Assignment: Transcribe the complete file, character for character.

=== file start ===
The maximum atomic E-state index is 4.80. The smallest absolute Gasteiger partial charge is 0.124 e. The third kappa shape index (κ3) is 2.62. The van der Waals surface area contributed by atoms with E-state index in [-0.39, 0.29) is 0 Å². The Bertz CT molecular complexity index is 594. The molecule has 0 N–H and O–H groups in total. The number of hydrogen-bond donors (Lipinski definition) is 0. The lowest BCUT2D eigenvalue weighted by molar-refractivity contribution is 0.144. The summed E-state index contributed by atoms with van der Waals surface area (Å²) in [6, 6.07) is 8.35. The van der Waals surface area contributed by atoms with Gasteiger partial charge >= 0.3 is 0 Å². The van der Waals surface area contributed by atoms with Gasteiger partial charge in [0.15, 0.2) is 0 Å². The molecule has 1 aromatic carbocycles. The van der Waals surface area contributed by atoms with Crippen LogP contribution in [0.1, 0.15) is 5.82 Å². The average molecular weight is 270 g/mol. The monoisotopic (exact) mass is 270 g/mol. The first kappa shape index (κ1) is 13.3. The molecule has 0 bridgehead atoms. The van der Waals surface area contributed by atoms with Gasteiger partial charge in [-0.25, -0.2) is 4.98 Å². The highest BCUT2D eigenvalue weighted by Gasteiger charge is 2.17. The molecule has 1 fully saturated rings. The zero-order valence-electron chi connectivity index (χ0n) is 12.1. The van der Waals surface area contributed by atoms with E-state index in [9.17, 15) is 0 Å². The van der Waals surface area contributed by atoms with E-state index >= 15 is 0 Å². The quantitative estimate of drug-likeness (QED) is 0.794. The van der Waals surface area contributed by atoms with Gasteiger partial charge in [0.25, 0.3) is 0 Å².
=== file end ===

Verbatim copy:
The maximum atomic E-state index is 4.80. The smallest absolute Gasteiger partial charge is 0.124 e. The third kappa shape index (κ3) is 2.62. The van der Waals surface area contributed by atoms with E-state index in [-0.39, 0.29) is 0 Å². The Bertz CT molecular complexity index is 594. The molecule has 0 N–H and O–H groups in total. The number of hydrogen-bond donors (Lipinski definition) is 0. The lowest BCUT2D eigenvalue weighted by molar-refractivity contribution is 0.144. The summed E-state index contributed by atoms with van der Waals surface area (Å²) in [6, 6.07) is 8.35. The van der Waals surface area contributed by atoms with Gasteiger partial charge >= 0.3 is 0 Å². The van der Waals surface area contributed by atoms with Gasteiger partial charge in [0.15, 0.2) is 0 Å². The molecule has 1 aromatic carbocycles. The van der Waals surface area contributed by atoms with Crippen LogP contribution in [0.1, 0.15) is 5.82 Å². The average molecular weight is 270 g/mol. The monoisotopic (exact) mass is 270 g/mol. The first kappa shape index (κ1) is 13.3. The molecule has 0 bridgehead atoms. The van der Waals surface area contributed by atoms with Gasteiger partial charge in [-0.25, -0.2) is 4.98 Å². The highest BCUT2D eigenvalue weighted by Gasteiger charge is 2.17. The molecule has 1 fully saturated rings. The zero-order valence-electron chi connectivity index (χ0n) is 12.1. The van der Waals surface area contributed by atoms with E-state index in [9.17, 15) is 0 Å². The van der Waals surface area contributed by atoms with E-state index >= 15 is 0 Å². The quantitative estimate of drug-likeness (QED) is 0.794. The van der Waals surface area contributed by atoms with Gasteiger partial charge in [0.25, 0.3) is 0 Å².